Cost-Benefit Analysis

We all get asked to do a million things.  Personally you get asked to host a direct selling party, chauffeur the youth soccer team or watch your neighbor’s child.  Professionally you may get asked to be on the committee planning the holiday party or to walk as part of a team for a charity event.  As a business owner you likely get asked for donations for school auctions, local charities and more.

I won’t begin to try to offer guidance on the personal front, but I will weigh in on the professional and business owner matters.

If you work for a company and get asked to do anything that is not illegal, immoral, dangerous to your health or takes place on your spouse/child’s birthday – accept!   It’s always good to be seen as a “team player” and the opportunity to network outside your immediate work circle has many career benefits.  Few companies have so many of these extra-curricular activities that it will be a huge imposition and the investment of time and energy will be noted by those in positions of authority within the organization.

As a business owner, it’s a trickier question.  Because you are not on anyone’s payroll, time is money – if you aren’t working, you likely are not making money.  When asked to do something that takes your time, you have to weigh the cost.  How big is the time commitment?  Is it during your peak period or can you volunteer during a slow time?  How could this time investment pay off in terms of future business?  Will you be exposed to potential new customers?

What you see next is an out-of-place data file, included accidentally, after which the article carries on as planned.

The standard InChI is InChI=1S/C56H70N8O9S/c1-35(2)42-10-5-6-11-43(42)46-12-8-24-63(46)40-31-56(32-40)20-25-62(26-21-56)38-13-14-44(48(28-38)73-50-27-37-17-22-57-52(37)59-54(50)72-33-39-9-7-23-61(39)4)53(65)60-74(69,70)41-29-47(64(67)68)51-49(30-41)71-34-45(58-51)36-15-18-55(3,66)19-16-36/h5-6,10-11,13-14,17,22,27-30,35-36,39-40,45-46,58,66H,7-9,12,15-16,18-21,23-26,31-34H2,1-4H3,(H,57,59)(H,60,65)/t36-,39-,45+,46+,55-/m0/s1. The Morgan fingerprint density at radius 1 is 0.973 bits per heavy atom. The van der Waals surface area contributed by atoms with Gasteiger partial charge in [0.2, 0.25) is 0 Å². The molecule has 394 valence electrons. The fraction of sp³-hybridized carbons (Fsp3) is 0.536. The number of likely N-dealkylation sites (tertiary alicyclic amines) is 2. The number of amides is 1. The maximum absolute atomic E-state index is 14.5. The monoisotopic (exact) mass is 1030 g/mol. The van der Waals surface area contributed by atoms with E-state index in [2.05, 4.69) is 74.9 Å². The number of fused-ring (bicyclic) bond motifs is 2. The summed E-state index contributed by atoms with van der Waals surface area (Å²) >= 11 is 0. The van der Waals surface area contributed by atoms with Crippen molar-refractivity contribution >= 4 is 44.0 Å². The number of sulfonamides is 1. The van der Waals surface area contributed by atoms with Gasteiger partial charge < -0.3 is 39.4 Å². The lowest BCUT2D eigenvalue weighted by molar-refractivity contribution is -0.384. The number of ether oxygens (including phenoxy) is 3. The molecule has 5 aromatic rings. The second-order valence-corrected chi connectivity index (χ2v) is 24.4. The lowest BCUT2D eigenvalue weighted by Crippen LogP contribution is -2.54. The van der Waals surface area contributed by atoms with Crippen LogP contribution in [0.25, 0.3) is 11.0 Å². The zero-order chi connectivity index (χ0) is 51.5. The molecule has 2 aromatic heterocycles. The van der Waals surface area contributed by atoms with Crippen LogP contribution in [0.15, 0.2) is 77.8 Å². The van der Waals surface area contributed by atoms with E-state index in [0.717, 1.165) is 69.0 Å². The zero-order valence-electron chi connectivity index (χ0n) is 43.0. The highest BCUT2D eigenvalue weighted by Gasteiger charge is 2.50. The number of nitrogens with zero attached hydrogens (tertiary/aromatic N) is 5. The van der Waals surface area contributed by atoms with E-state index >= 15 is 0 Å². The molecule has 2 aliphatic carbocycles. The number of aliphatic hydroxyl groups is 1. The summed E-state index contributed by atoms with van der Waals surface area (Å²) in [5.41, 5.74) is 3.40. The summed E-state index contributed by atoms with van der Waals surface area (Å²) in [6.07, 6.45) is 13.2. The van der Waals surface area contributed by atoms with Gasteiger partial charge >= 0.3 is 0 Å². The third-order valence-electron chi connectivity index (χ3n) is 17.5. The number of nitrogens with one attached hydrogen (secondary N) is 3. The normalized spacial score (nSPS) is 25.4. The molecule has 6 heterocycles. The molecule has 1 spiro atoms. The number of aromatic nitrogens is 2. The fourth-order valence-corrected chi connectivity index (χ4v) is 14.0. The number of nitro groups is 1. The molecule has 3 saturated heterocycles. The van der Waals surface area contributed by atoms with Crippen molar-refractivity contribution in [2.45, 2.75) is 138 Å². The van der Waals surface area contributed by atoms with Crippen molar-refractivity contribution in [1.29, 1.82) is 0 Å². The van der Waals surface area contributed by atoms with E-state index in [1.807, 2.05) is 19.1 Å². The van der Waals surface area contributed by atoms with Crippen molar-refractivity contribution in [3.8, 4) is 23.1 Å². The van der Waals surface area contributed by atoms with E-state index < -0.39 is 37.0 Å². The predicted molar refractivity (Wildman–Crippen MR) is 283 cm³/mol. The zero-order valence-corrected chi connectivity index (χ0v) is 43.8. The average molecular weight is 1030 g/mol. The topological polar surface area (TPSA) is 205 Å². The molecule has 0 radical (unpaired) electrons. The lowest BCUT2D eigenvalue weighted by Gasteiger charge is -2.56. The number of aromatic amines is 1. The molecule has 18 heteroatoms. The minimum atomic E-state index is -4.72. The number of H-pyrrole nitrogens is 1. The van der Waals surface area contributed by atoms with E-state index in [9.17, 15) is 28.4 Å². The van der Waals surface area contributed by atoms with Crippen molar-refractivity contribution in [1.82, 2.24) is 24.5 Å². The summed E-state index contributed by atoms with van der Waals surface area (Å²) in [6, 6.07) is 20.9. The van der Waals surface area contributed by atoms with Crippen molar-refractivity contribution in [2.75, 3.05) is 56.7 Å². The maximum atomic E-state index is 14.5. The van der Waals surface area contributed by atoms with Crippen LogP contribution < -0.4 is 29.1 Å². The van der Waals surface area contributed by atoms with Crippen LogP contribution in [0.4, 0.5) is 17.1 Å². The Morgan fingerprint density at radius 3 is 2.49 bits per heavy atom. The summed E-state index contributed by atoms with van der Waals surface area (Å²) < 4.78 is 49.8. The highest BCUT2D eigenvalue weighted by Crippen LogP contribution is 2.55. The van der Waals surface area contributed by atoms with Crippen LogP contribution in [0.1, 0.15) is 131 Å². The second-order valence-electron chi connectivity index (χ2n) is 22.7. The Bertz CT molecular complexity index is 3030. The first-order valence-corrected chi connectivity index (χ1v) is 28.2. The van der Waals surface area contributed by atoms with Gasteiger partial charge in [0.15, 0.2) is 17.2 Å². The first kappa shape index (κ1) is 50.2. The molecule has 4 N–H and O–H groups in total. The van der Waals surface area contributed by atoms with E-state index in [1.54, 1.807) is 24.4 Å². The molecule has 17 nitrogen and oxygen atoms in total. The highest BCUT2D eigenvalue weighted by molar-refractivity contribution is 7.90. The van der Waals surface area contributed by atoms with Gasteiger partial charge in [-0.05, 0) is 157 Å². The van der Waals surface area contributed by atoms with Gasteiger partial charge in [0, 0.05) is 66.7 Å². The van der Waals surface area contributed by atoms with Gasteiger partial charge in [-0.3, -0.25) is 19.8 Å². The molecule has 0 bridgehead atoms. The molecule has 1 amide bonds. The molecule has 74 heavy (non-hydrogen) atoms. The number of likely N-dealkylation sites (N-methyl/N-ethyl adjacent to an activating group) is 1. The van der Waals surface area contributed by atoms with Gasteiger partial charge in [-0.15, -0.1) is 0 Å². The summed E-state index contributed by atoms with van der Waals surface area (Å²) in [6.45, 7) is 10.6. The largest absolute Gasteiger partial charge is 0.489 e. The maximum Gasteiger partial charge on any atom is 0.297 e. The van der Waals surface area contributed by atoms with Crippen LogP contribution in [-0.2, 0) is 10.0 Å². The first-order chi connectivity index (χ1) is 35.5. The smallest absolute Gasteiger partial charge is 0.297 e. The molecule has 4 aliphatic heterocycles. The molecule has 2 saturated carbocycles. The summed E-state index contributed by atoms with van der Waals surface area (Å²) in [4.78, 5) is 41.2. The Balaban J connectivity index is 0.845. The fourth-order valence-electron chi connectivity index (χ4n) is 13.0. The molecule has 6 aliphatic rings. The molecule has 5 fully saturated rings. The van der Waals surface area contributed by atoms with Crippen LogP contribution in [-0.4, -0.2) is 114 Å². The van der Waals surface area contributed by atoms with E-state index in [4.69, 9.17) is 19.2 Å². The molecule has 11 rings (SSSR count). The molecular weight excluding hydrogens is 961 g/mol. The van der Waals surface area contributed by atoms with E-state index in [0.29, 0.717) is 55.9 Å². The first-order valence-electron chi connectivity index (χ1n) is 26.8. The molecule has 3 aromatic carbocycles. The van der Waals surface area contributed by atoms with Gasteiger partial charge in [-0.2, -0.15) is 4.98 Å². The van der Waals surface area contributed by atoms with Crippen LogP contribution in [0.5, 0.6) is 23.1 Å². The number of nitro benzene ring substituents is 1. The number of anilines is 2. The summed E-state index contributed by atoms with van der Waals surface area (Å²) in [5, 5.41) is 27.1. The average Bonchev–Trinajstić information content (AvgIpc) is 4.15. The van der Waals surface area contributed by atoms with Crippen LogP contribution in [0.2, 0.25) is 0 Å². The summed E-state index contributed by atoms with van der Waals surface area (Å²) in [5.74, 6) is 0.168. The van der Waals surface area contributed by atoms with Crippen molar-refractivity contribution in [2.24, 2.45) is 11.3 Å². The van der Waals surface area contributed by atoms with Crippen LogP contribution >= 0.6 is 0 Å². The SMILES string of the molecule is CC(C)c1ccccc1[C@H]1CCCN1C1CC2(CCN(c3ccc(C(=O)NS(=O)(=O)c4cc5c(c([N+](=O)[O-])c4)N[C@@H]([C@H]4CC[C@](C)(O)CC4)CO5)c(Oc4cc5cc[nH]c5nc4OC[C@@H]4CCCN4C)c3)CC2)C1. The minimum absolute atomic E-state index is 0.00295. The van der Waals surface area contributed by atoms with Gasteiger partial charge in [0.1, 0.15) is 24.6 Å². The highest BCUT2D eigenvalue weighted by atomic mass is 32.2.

The same is true for all the requests to donate to both charity and local school auctions.  When asked, it’s important to learn as much as you can about the attendees to the event as the event itself.  Are the attendees your target customer?  

My husband and I once bought an introduction to ballroom dancing package at a the JDRF silent auction, enjoyed the experience so much we paid for lessons for the next 3 years.  In that case, the donation was certainly worth the cost!

If  the potential customer base is a good fit but your services are too expensive to give away, can you offer an “introductory” item?  Perhaps a brief consultation and then discount for services?  How about an hour of work or credit of an hour towards a package purchased?

If it’s not feasible to give your exact goods or services away – is there a related item you can offer instead?  At Sleep Country USA we couldn’t possibly give away a mattress to every group that asked, but we purchased quantities of king-sized sheets to donate along with a logo mug with our Gosanko logo chocolate bars.

Whenever you donate your time or merchandise – make the most of the exposure opportunity.  If you work for a company and participate in an event, be sure to introduce yourself to everyone there you don’t yet know.  If you are a business owner who provided the floral centerpieces for an event, have the group give you a ticket to attend and then network like crazy!

As with the dance lessons, if the new customer comes to you from a charity auction donation – give them a “wow” experience.  Thank them for supporting the community with their purchase (they did spend $$ to buy your service even if you didn’t get the cash).

Also, don’t hesitate to say “no” when the situation doesn’t fit for you.  Explaining that you get a lot of requests and allocate only so much each year for donation is a graceful way to decline.  Remember, no one can solve all the world’s ills.  If the cause is near and dear to your heart – go for it.  If not, weigh the cost to your business and make a business decision about where, when and how much to give or you may not be around to give again next year!

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